Canadian Supreme Court gives one year for revision of prostitution laws

A ruling deems current laws unconstitutional due to endangerment of sex workers

A December 20 decision by Canada's Supreme Court gives legislators one year to revise laws regulating sex work to make them more fair to the sex workers themselves. The unanimous decision determined that current legislation endangers the lives of sex workers insomuch that it prevents those in the line of work from protecting themselves.

The current laws deemed unconstitutional by all nine justices will be in place for the next 12 months, at which point lawmakers must present redrafted legislation that meets the Supreme Court's standards of constitutionality. Barring that, prostitution would become totally legal. As the law stands, it is not illegal to sell sex for money in Canada, but it is illegal to own a brothel or live off the proceeds of prostitution -- a seemingly contradictory policy.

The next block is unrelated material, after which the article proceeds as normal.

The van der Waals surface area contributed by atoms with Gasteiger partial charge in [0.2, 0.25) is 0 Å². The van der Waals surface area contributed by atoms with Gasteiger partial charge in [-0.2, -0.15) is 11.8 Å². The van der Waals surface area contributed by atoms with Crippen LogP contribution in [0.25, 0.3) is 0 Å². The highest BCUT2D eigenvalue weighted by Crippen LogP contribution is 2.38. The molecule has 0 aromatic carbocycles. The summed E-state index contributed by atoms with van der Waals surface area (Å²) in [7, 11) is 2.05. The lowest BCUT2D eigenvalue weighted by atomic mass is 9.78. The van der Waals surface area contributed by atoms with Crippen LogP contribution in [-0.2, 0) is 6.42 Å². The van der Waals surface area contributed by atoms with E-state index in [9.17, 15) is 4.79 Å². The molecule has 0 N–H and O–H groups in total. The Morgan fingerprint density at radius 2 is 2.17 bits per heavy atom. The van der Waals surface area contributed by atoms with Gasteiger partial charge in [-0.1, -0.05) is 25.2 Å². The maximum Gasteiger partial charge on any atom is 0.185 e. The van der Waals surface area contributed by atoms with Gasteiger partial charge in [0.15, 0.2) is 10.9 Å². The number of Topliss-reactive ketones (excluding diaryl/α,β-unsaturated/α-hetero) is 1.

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Juliana Kenny

Juliana Kenny is a contributor to, covering a range of topics including patent litigation, conflict mineral laws, executive compensation, and antitrust regulation. Juliana earned B.A.s...

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